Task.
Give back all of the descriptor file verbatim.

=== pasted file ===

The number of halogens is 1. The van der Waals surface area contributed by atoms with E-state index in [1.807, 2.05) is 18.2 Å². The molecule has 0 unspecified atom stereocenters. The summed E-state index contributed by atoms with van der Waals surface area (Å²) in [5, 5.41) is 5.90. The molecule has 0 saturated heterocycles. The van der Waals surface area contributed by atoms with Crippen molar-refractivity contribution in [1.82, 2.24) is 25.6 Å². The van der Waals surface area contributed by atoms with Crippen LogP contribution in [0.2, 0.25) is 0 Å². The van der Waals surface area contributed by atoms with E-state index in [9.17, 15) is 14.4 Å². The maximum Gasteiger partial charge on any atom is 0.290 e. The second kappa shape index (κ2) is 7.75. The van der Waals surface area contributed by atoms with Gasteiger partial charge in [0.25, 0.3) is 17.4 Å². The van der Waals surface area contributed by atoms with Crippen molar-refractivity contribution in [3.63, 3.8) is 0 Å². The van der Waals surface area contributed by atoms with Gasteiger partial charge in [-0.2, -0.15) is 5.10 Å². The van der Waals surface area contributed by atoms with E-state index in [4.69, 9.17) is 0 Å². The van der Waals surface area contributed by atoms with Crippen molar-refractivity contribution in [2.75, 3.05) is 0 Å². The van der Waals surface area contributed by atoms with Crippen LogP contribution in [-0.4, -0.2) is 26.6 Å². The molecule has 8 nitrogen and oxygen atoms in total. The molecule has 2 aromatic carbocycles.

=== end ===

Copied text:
The number of halogens is 1. The van der Waals surface area contributed by atoms with E-state index in [1.807, 2.05) is 18.2 Å². The molecule has 0 unspecified atom stereocenters. The summed E-state index contributed by atoms with van der Waals surface area (Å²) in [5, 5.41) is 5.90. The molecule has 0 saturated heterocycles. The van der Waals surface area contributed by atoms with Crippen molar-refractivity contribution in [1.82, 2.24) is 25.6 Å². The van der Waals surface area contributed by atoms with Crippen LogP contribution in [0.2, 0.25) is 0 Å². The van der Waals surface area contributed by atoms with E-state index in [9.17, 15) is 14.4 Å². The maximum Gasteiger partial charge on any atom is 0.290 e. The second kappa shape index (κ2) is 7.75. The van der Waals surface area contributed by atoms with Gasteiger partial charge in [0.25, 0.3) is 17.4 Å². The van der Waals surface area contributed by atoms with Crippen molar-refractivity contribution in [3.63, 3.8) is 0 Å². The van der Waals surface area contributed by atoms with Gasteiger partial charge in [-0.2, -0.15) is 5.10 Å². The van der Waals surface area contributed by atoms with E-state index in [4.69, 9.17) is 0 Å². The van der Waals surface area contributed by atoms with Crippen molar-refractivity contribution in [2.75, 3.05) is 0 Å². The van der Waals surface area contributed by atoms with Crippen LogP contribution in [-0.4, -0.2) is 26.6 Å². The molecule has 8 nitrogen and oxygen atoms in total. The molecule has 2 aromatic carbocycles.